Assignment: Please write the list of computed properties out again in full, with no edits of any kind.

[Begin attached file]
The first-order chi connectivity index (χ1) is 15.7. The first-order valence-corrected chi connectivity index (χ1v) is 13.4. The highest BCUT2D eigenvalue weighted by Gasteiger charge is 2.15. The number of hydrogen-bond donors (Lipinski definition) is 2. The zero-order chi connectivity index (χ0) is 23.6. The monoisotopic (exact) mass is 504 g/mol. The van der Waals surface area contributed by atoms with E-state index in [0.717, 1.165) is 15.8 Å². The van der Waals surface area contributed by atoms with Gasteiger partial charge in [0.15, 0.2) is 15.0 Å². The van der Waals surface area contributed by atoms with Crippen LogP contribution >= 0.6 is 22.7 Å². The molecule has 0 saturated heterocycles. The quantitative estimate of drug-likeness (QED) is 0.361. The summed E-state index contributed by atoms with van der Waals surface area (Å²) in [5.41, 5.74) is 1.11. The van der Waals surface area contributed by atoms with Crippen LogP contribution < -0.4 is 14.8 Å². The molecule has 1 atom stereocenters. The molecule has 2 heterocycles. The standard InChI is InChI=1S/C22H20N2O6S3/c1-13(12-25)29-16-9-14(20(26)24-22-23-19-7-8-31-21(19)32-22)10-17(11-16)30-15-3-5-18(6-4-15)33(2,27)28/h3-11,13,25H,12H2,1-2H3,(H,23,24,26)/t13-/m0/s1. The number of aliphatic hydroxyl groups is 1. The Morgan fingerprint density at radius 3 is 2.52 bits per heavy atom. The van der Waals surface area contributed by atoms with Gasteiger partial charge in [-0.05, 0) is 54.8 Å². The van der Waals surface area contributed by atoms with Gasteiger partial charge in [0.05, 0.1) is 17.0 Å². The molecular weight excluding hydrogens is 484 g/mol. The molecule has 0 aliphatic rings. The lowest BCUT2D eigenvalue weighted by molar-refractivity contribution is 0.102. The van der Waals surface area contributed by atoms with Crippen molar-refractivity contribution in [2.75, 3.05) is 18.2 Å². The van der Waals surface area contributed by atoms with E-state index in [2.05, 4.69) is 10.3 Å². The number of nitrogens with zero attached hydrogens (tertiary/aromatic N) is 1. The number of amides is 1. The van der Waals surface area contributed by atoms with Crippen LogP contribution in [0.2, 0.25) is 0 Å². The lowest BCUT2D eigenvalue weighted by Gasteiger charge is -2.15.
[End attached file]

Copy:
The first-order chi connectivity index (χ1) is 15.7. The first-order valence-corrected chi connectivity index (χ1v) is 13.4. The highest BCUT2D eigenvalue weighted by Gasteiger charge is 2.15. The number of hydrogen-bond donors (Lipinski definition) is 2. The zero-order chi connectivity index (χ0) is 23.6. The monoisotopic (exact) mass is 504 g/mol. The van der Waals surface area contributed by atoms with E-state index in [0.717, 1.165) is 15.8 Å². The van der Waals surface area contributed by atoms with Gasteiger partial charge in [0.15, 0.2) is 15.0 Å². The van der Waals surface area contributed by atoms with Crippen LogP contribution >= 0.6 is 22.7 Å². The molecule has 0 saturated heterocycles. The quantitative estimate of drug-likeness (QED) is 0.361. The summed E-state index contributed by atoms with van der Waals surface area (Å²) in [5.41, 5.74) is 1.11. The van der Waals surface area contributed by atoms with Crippen LogP contribution < -0.4 is 14.8 Å². The molecule has 1 atom stereocenters. The molecule has 2 heterocycles. The standard InChI is InChI=1S/C22H20N2O6S3/c1-13(12-25)29-16-9-14(20(26)24-22-23-19-7-8-31-21(19)32-22)10-17(11-16)30-15-3-5-18(6-4-15)33(2,27)28/h3-11,13,25H,12H2,1-2H3,(H,23,24,26)/t13-/m0/s1. The number of aliphatic hydroxyl groups is 1. The Morgan fingerprint density at radius 3 is 2.52 bits per heavy atom. The van der Waals surface area contributed by atoms with Gasteiger partial charge in [-0.05, 0) is 54.8 Å². The van der Waals surface area contributed by atoms with Gasteiger partial charge in [0.05, 0.1) is 17.0 Å². The molecular weight excluding hydrogens is 484 g/mol. The molecule has 0 aliphatic rings. The lowest BCUT2D eigenvalue weighted by molar-refractivity contribution is 0.102. The van der Waals surface area contributed by atoms with Crippen molar-refractivity contribution in [2.75, 3.05) is 18.2 Å². The van der Waals surface area contributed by atoms with E-state index in [2.05, 4.69) is 10.3 Å². The number of nitrogens with zero attached hydrogens (tertiary/aromatic N) is 1. The number of amides is 1. The van der Waals surface area contributed by atoms with Crippen LogP contribution in [0.2, 0.25) is 0 Å². The lowest BCUT2D eigenvalue weighted by Gasteiger charge is -2.15.